In a specific embodiment the transistors P2-1 to P2-7 are all the same and have a W:L ratio corresponding to 12 μm×1.4 μm. The transistor P1-1 has a W:L ratio corresponding to 4 μm×3 μm. The transistor M1 has a W:L ratio corresponding to 30 μm×1.2 μm, the transistor M2 has a W:L ratio corresponding to 3 μm×3μm, the transistor M3 has a W:L ratio corresponding to 8 μm×0.8 μm, and the transistor M4 has a W:L ratio corresponding to 15 μm×0.9 μm. These choices refer to the case in which a potential of 0 volts to the terminal GND is applied, to the terminal VDD a potential of 6 volts is applied, and the predetermined value which if exceeded causes signaling by the circuit is approximately 12 volts.
The detection circuit in accordance with the present invention finds advantageous application as activator of internal test operations in an integrated circuit, for example such as that shown in FIG. 3, provided in CMOS technology and equipped with a power supply terminal VDD designed to be connected to a power supply potential, a ground terminal GND designed to be connected to a ground potential, and at least one signal input IT. It comprises the following component parts.
(a) logic-type circuitry CC connected to the signal terminal IT,
(b) a detection circuit DC in accordance with the present invention designed to detect at the signal input IT a potential higher than the power supply potential, and
(c) a test circuit TC connected for activation to the output of the detection circuit DC and designed to test the logic-type circuitry CC.
The terminal IT is used by the circuitry CC to receive data and/or addresses by means of logical potential signals. The logical value 0 can correspond to the fact that this logical signal is at the ground potential, and the logical value 1 can correspond to the fact that the signal is at the power supply potential.
The functionality of the integrated circuit of the CMOS type is increased without the addition of additional terminals. Indeed by applying to the terminal IT signals having a potential higher than the power supply potential, the integrated circuit is capable of detecting such a condition and operating in a different manner. Typically this different operation is related to the test of the circuitry CC. This is used in integrated circuits both for memory and for processing.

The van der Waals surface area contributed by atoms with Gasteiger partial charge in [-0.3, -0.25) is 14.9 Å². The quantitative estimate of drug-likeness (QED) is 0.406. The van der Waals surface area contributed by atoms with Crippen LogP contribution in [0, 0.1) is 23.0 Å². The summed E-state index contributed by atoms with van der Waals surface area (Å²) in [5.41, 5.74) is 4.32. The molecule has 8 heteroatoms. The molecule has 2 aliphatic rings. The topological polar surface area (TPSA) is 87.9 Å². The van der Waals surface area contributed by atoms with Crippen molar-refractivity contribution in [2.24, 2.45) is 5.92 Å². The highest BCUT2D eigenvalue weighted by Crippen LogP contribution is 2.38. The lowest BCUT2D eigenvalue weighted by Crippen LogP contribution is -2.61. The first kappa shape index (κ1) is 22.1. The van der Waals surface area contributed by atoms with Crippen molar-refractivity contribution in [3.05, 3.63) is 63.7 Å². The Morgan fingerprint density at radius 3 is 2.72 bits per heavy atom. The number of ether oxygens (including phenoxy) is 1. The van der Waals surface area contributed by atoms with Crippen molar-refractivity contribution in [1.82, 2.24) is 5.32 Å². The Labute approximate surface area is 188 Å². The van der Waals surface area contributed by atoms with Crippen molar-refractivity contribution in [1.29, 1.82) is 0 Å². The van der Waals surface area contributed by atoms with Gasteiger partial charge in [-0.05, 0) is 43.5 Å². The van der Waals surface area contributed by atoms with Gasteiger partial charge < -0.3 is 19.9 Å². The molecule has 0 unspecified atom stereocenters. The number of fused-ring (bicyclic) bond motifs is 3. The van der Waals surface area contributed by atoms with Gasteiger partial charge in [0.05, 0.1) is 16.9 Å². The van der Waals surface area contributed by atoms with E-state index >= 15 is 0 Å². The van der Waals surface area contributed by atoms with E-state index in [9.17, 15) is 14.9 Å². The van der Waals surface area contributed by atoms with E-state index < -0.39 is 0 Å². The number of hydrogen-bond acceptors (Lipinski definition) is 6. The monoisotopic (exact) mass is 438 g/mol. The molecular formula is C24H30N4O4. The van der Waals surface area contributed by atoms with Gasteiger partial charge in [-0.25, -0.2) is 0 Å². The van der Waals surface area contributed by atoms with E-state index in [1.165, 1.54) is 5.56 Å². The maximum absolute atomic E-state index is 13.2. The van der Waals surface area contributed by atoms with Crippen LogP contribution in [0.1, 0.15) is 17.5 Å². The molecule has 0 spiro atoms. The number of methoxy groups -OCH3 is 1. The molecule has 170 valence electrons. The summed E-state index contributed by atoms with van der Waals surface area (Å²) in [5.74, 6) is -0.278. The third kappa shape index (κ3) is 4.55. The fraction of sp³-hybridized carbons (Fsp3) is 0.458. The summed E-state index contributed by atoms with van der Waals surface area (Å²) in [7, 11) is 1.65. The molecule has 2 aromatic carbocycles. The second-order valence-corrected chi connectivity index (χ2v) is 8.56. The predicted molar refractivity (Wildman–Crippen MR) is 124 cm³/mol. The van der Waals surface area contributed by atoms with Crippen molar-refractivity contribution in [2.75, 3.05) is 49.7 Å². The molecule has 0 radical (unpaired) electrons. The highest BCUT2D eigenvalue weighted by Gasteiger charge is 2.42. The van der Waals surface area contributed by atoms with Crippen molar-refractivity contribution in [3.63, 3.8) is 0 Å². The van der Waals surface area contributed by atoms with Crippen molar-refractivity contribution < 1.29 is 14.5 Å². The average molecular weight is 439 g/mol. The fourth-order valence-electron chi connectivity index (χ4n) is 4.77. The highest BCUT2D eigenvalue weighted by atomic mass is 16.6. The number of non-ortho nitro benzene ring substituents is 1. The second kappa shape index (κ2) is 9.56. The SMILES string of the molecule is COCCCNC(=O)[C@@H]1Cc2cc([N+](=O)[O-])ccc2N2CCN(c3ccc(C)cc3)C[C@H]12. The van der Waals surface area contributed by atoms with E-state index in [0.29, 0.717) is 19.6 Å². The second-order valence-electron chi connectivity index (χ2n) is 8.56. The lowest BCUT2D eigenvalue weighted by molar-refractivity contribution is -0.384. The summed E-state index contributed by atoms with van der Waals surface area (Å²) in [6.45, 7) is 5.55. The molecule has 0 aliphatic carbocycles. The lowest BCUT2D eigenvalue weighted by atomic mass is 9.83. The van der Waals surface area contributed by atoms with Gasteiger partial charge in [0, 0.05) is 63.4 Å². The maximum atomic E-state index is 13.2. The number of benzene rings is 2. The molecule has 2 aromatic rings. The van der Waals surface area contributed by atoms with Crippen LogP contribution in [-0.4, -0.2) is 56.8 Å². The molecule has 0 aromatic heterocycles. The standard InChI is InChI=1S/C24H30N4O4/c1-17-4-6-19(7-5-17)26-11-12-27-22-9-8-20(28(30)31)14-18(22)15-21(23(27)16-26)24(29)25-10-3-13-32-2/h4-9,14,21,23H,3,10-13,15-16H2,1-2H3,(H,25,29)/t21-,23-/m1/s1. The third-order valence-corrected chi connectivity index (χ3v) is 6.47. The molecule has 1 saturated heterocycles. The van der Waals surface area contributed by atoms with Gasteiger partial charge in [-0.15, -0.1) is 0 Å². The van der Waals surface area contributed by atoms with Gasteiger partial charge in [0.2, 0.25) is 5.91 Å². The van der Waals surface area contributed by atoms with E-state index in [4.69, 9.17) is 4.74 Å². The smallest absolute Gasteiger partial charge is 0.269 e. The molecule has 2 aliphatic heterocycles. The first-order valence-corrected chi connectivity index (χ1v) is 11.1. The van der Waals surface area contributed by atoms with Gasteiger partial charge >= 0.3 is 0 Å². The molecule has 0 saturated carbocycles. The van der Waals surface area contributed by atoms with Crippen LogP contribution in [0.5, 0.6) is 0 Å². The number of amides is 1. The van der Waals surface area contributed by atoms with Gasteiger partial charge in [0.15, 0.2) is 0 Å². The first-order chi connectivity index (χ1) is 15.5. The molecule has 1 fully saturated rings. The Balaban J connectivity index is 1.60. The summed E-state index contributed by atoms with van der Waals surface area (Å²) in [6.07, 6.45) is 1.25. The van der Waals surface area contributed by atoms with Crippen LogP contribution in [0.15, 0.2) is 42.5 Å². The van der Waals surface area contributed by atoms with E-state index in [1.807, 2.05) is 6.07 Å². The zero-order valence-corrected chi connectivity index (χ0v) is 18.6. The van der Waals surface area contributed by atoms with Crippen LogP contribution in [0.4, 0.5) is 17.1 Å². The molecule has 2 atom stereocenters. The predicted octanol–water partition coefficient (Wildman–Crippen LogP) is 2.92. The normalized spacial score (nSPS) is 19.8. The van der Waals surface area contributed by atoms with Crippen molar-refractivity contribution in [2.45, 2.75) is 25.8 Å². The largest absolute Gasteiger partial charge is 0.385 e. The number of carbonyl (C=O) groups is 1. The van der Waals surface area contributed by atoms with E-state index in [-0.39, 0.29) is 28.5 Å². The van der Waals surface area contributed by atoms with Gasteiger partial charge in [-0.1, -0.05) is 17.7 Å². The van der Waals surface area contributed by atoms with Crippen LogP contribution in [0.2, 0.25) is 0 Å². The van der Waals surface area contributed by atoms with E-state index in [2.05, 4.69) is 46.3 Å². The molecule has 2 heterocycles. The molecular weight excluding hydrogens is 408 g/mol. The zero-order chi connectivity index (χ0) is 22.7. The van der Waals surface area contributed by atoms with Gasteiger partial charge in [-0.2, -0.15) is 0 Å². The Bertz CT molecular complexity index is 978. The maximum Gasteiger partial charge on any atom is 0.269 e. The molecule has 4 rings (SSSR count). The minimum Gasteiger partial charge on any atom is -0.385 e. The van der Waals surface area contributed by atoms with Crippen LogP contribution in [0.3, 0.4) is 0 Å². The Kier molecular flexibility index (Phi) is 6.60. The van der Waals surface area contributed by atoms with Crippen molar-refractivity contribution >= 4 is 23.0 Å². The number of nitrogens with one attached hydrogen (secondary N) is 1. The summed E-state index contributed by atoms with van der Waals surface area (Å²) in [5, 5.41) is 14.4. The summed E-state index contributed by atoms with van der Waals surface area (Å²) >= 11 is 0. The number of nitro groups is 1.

|Cited Patent||Filing date||Publication date||Applicant||Title|
|US5083045 *||Feb 20, 1990||Jan 21, 1992||Samsung Electronics Co., Ltd.||High voltage follower and sensing circuit|
|US5118968 *||Sep 12, 1990||Jun 2, 1992||Micron Technology, Inc.||Special mode activation circuit for selectively activating a special mode circuit of a semiconductor integrated circuit device|
|US5208488 *||Aug 31, 1992||May 4, 1993||Kabushiki Kaisha Toshiba||Potential detecting circuit|
|US5278458 *||Dec 13, 1991||Jan 11, 1994||Texas Instruments Incorporated||Threshold/voltage detection circuit|
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|U.S. Classification||327/81, 327/80|
|International Classification||G01R19/165, H03K17/30|
|Cooperative Classification||H03K17/302, G01R19/16519|
|European Classification||G01R19/165E4, H03K17/30B|
|Jun 3, 1997||AS||Assignment|
Owner name: SGS-THOMSON MICROELECTRONICS S.R.L., ITALY
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Effective date: 19970505